We observed 50 littermates of 20 week old SPF SAMP1/Yit mice and detected thickening of the intestinal wall of the terminal ileum. The discontinuous lesion was maximal in the terminal ileum and gradually decreased as it reached the upper part of the small intestine (data not shown). Histological examination revealed that the intestinal inflammation was restricted to the distal part of the small intestine (distal part of the jejunum and ileum) and caecum (fig 1). The proximal parts of the small intestine (duodenum and proximal part of the jejunum), colon, and rectum had histologically normal features (fig 1; data for rectum not shown). Histologically, the lesions in the ileum were characterised by thickening of the intestinal wall due to inflammation and epithelial cell hyperplasia (fig 2A). Inflammatory cells had infiltrated the lamina propria (LP) and submucosa (fig2B). In the lesions in the ileum, villous atrophy and crypt hyperplasia characterised by crypt elongation and increased mitotic figures were usually seen (fig 2B,C). In the LP, enlargement of the lymphatic vessels was detected (fig 2B). Inflammatory infiltrates in the LP consisted of macrophages, neutrophils, and lymphocytes (fig 2D) and intraluminal neutrophils could be seen in the necrotic crypts (fig 2D). Crypt microabscesses in the ileum could be seen after 30 weeks (fig2E).
An immunohistochemical study showed that many of the cells infiltrating the lesions were immunoreactive with monoclonal antibodies 500-A2, ER-MP23, and Gr-1 that recognise CD3-ε, tissue macrophages, and granulocytes respectively (fig 3B,D,F). The numbers of these inflammatory cells were quite low in age matched control AKR/J mice or non-inflamed intestinal mucosa of SAMP1/Yit mice (fig 3A,C,E). The lesions in the caecum were characterised by hyperplasia of the crypt epithelial cells and cellular infiltration in the LP (fig 4). However, the intestinal inflammation in the caecum was less severe than that in the ileum. By immunohistochemical analysis, the inflammatory infiltrates in the caecum consisted of macrophages, lymphocytes, and a few neutrophils (data not shown). Crypt elongation with increased mitotic activity and the loss of goblet cells was pronounced in the epithelial layer (fig 4B). Caecal inflammation was observed mainly in the region around the ileocaecal junction, and inflammation of other caecal regions was mild or not detected (data not shown).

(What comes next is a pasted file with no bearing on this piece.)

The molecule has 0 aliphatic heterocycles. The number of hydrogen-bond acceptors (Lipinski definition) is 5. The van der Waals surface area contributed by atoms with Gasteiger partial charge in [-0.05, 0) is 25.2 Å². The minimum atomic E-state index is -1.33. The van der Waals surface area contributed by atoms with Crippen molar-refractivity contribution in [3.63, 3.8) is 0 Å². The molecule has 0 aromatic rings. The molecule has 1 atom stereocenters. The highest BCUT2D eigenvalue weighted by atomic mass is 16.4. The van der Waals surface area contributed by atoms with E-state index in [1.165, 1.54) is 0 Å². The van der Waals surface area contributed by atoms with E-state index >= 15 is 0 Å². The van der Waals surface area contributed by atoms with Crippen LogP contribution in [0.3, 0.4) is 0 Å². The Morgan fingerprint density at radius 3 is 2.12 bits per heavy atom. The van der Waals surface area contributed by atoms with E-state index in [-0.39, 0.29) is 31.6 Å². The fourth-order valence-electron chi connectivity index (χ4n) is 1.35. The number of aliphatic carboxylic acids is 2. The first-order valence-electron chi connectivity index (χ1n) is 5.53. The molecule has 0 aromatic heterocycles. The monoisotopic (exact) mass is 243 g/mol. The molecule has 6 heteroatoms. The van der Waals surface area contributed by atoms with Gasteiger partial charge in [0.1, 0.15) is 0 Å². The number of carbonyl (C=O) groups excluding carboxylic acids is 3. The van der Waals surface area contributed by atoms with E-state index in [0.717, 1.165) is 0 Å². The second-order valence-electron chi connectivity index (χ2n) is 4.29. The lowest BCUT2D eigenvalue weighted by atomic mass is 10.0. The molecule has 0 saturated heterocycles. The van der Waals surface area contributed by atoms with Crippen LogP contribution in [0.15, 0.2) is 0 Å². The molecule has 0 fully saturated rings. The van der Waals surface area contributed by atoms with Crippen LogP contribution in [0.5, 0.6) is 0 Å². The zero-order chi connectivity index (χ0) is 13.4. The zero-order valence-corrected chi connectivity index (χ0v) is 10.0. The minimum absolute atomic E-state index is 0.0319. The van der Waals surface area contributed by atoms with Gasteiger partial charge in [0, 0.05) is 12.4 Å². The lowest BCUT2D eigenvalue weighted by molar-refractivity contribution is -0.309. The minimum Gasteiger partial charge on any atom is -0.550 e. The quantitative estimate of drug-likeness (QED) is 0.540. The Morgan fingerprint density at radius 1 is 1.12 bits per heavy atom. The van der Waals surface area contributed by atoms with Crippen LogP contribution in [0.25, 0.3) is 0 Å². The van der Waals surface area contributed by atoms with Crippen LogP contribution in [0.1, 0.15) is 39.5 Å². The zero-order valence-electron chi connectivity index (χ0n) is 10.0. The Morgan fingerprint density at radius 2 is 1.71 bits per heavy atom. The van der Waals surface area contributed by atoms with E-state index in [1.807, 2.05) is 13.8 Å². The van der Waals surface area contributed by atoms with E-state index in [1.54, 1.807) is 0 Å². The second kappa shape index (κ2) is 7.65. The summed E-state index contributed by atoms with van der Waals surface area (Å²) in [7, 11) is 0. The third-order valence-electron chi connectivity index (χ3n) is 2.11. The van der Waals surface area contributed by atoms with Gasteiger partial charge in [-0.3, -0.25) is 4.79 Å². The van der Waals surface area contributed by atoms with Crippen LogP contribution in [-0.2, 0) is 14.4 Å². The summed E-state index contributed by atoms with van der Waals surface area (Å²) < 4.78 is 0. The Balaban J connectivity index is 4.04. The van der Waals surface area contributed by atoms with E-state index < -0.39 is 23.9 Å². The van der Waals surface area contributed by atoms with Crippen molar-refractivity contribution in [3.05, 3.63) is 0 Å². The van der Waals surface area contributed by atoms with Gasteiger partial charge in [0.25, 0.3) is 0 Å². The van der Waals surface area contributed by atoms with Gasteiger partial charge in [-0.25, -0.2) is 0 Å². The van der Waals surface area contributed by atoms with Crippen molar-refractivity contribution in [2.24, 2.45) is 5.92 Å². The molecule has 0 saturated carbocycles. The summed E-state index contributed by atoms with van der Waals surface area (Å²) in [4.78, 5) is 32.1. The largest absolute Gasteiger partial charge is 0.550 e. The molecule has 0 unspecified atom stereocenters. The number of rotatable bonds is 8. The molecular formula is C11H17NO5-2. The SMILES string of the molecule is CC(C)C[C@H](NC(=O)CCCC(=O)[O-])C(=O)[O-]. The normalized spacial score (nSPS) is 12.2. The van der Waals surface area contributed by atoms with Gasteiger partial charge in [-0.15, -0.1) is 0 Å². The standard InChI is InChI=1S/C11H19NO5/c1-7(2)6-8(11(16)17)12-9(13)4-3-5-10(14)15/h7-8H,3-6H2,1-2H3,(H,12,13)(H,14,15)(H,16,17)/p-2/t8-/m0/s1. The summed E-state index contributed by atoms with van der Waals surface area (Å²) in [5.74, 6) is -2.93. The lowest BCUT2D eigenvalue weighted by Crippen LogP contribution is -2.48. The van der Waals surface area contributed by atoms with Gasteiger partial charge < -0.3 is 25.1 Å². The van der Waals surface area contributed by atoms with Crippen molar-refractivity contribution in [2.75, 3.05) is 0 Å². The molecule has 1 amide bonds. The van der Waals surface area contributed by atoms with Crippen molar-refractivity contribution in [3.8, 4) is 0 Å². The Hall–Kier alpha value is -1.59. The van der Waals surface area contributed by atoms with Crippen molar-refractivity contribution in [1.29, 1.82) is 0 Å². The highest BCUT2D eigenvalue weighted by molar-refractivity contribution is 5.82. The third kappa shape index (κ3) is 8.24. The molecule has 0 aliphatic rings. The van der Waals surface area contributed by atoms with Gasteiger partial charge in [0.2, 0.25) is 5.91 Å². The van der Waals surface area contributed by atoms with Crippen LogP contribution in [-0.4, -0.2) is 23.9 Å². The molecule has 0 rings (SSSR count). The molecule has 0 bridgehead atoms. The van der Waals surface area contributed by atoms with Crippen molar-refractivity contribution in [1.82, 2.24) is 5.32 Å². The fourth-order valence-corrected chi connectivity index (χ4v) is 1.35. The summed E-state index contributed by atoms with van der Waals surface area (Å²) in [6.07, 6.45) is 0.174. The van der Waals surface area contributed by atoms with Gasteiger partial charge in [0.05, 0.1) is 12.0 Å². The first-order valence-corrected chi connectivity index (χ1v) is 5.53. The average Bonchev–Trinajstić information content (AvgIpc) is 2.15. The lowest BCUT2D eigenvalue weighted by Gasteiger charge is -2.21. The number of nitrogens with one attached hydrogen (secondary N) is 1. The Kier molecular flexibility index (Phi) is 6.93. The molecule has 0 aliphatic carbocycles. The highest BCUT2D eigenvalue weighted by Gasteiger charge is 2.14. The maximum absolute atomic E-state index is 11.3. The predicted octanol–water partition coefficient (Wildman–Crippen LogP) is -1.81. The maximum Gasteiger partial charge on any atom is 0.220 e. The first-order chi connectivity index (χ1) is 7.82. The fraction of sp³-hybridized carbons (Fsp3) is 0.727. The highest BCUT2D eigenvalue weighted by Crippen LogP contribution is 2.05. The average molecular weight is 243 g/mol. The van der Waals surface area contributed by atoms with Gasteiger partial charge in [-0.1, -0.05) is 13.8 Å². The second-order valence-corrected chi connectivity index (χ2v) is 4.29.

HISTOLOGICAL ANALYSIS OF THE SKIN AND OTHER ORGANS
Intestinal inflammation was correlated with the presence of skin lesions in SPF SAMP1/Yit mice. Ninety per cent (45/50) of the SPF SAMP1/Yit mice had skin lesions in the dorsal part of the skin and eyelid (table 1). The lesion in the skin showed loss of the epidermis and infiltration of inflammatory cells into the dermis (fig 5A,B). A large number of neutrophils covered the lesion (fig 5C). Histological analysis of the other organs such as lung, salivary gland, kidney, stomach, and pancreas were normal (table 1). However, cellular infiltration could be detected in the liver in SAMP1/Yit mice. Focal clusters of lymphocytes were scattered throughout the hepatic acini (fig 5D).
ONTOGENIC STUDY OF INFLAMMATORY DISEASE
Next we examined the effect of aging on the development of the intestinal lesions. The tissue weight of the proximal part of the small intestine remained unchanged from age 5 to 30 weeks (fig 6). However, the weight of the distal part of the small intestine increased at age 15 weeks. The tissue weight of the distal part of the small intestine did not change from age 15 to 25 weeks in the SAMP1/Yit strain (fig 6). The weight of the intestine in control AKR/J mice did not change from 15 to 30 weeks. Histological analysis revealed that the intestinal lesions did not develop until age 10 weeks (data not shown).
EXPRESSION OF INFLAMMATORY MEDIATORS
The expression of iNOS was observed in the ileal epithelial cells in both SAMP1/Yit and age matched AKR/J mice. However, iNOS positive LP cells were more numerous in 20 week old SAMP1/Yit mice than in age matched AKR/J mice (fig 7A). In RT-PCR analysis, the mRNA of iNOS in the ileum increased as the disease progressed (fig 7B). The ileal tissue MPO activity was higher in 20 week old SAMP1/Yit mice than in age matched AKR/J mice and 10 week old SAMP1/Yit (fig 7C).
EFFECTS OF INTESTINAL MICROFLORA ON DEVELOPMENT OF THE DISEASE